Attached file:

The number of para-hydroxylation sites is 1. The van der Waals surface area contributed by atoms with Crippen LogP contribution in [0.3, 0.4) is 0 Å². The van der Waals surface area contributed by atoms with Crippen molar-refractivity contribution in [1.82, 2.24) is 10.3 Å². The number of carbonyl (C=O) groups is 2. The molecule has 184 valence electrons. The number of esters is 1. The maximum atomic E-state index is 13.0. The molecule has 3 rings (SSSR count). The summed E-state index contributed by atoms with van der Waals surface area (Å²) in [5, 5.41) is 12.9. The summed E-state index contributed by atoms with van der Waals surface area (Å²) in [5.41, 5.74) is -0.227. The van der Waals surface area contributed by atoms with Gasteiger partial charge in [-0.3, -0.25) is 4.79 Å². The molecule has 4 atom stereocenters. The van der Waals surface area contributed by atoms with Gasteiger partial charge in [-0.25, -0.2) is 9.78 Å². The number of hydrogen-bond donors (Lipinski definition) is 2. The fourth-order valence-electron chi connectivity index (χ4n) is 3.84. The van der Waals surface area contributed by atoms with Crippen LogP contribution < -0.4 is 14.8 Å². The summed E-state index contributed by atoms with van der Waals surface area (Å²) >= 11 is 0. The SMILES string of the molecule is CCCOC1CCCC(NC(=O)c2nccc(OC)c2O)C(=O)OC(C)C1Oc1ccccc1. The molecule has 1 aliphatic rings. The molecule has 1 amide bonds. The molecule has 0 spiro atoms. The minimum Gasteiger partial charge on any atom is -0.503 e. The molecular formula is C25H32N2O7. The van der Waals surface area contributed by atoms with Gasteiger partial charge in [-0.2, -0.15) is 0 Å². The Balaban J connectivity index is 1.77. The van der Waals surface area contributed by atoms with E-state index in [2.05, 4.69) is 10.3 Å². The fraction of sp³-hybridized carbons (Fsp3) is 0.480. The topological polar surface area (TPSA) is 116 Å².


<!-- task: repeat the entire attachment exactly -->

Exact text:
The number of para-hydroxylation sites is 1. The van der Waals surface area contributed by atoms with Crippen LogP contribution in [0.3, 0.4) is 0 Å². The van der Waals surface area contributed by atoms with Crippen molar-refractivity contribution in [1.82, 2.24) is 10.3 Å². The number of carbonyl (C=O) groups is 2. The molecule has 184 valence electrons. The number of esters is 1. The maximum atomic E-state index is 13.0. The molecule has 3 rings (SSSR count). The summed E-state index contributed by atoms with van der Waals surface area (Å²) in [5, 5.41) is 12.9. The summed E-state index contributed by atoms with van der Waals surface area (Å²) in [5.41, 5.74) is -0.227. The van der Waals surface area contributed by atoms with Gasteiger partial charge in [-0.3, -0.25) is 4.79 Å². The molecule has 4 atom stereocenters. The van der Waals surface area contributed by atoms with Gasteiger partial charge in [-0.25, -0.2) is 9.78 Å². The number of hydrogen-bond donors (Lipinski definition) is 2. The fourth-order valence-electron chi connectivity index (χ4n) is 3.84. The van der Waals surface area contributed by atoms with Crippen LogP contribution < -0.4 is 14.8 Å². The summed E-state index contributed by atoms with van der Waals surface area (Å²) >= 11 is 0. The SMILES string of the molecule is CCCOC1CCCC(NC(=O)c2nccc(OC)c2O)C(=O)OC(C)C1Oc1ccccc1. The molecule has 1 aliphatic rings. The molecule has 1 amide bonds. The molecule has 0 spiro atoms. The minimum Gasteiger partial charge on any atom is -0.503 e. The molecular formula is C25H32N2O7. The van der Waals surface area contributed by atoms with Gasteiger partial charge in [-0.2, -0.15) is 0 Å². The Balaban J connectivity index is 1.77. The van der Waals surface area contributed by atoms with E-state index in [2.05, 4.69) is 10.3 Å². The fraction of sp³-hybridized carbons (Fsp3) is 0.480. The topological polar surface area (TPSA) is 116 Å².